Some slip and fall accidents can’t be prevented. But most can.
A lot of people think about slip and fall accidents in terms of snow and ice on the ground. Snow and ice are slippery. But in most cases pedestrians are “on guard” and can see the hazard.
I think that wet concrete (particularly wet concrete with exposed aggregate) is more dangerous than snow and ice when it comes to outdoor slip and fall accidents.
Cement mixed with just sand has a high coefficient of friction. When it’s mixed with aggregate—and the hosed off to expose the aggregate—it starts to get slippery when it’s wet.
But the real problem comes when moss and algae are allowed to grow on it. I was at our girls’ school yesterday. There were clogged gutters and moss two inches high on the edges of the sidewalks. The grounds were a mess. But the real hazard wasn’t the moss that was two inches high at the edge of the sidewalk. The real hazard was the microlayer of moss and algae in the middle of the sidewalks and on the stairs. It was the most serious hazard because it was hard to see and couldn’t be avoided.
I was clued-in and careful walking them to their classrooms. We just finished a case involving the same kinds of hazards:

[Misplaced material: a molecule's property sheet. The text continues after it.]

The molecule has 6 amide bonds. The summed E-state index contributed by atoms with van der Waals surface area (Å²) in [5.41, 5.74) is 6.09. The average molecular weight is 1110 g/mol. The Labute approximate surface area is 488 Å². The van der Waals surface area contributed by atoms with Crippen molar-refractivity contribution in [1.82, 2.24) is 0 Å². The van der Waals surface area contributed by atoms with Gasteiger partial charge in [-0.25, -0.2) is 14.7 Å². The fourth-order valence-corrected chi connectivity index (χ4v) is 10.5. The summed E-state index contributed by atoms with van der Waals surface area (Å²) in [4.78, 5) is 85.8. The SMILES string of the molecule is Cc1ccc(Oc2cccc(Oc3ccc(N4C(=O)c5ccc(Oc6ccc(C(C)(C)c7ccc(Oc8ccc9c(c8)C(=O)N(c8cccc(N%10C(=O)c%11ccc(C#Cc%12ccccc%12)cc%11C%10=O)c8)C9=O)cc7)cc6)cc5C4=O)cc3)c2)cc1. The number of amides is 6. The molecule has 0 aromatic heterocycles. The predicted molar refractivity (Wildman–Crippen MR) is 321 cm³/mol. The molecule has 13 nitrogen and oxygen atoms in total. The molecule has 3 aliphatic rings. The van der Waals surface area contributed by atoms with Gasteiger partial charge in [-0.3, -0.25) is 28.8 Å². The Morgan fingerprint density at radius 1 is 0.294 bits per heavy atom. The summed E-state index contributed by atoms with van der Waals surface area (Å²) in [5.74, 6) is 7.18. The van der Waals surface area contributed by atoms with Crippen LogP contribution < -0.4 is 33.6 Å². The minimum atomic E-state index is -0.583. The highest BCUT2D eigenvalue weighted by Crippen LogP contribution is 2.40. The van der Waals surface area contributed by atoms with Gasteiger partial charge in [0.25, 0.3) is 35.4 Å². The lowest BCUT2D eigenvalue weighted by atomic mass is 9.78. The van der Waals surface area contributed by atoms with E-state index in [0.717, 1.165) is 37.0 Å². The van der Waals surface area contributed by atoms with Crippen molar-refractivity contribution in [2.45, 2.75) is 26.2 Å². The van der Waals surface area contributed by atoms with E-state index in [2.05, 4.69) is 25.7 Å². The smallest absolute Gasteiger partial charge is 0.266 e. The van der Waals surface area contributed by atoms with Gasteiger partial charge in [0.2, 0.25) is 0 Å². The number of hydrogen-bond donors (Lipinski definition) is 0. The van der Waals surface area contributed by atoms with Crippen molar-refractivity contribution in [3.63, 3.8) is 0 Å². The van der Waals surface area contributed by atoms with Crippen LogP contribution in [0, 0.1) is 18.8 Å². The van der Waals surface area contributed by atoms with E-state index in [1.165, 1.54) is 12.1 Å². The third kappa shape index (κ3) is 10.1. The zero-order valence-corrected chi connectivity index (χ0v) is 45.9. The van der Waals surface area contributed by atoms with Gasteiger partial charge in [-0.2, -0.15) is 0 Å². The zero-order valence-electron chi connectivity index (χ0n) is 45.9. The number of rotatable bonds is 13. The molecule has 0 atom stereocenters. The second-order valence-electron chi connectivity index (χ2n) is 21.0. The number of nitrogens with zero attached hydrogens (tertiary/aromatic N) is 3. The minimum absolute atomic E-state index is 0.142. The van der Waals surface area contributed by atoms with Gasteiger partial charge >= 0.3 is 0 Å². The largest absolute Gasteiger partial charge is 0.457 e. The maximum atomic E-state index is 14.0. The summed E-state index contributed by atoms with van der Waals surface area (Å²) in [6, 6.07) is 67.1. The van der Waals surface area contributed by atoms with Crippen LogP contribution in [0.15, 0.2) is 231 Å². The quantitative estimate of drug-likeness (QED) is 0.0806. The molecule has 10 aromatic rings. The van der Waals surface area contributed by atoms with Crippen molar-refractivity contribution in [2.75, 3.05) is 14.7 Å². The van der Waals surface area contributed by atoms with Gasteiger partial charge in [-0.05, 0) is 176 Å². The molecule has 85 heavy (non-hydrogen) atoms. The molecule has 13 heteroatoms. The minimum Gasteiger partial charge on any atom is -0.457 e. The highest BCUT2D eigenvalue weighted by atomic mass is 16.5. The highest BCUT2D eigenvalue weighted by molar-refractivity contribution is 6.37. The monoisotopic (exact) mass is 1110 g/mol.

We represented a client who fell outside a condominium complex in Bellevue. She had on sensible boots with lugged traction soles. But as she walked down the exterior stairs she slipped and fell. At first the insurance company for the complex pushed back. But when we showed a close-up of the moss and algae on the nose of the stair where she fell it paid a settlement just south of $100,000.
If you don’t have any, diluted bleach kills moss and algae too.
Under Washington law property owners are responsible for maintaining reasonably safe walking surfaces. Outdoor stairs and walkways need to be slip resistant. If you have a slip and fall outside—even if it’s not snowy or icy—consider having an attorney look into it and determining whether someone else might be responsible for your damages.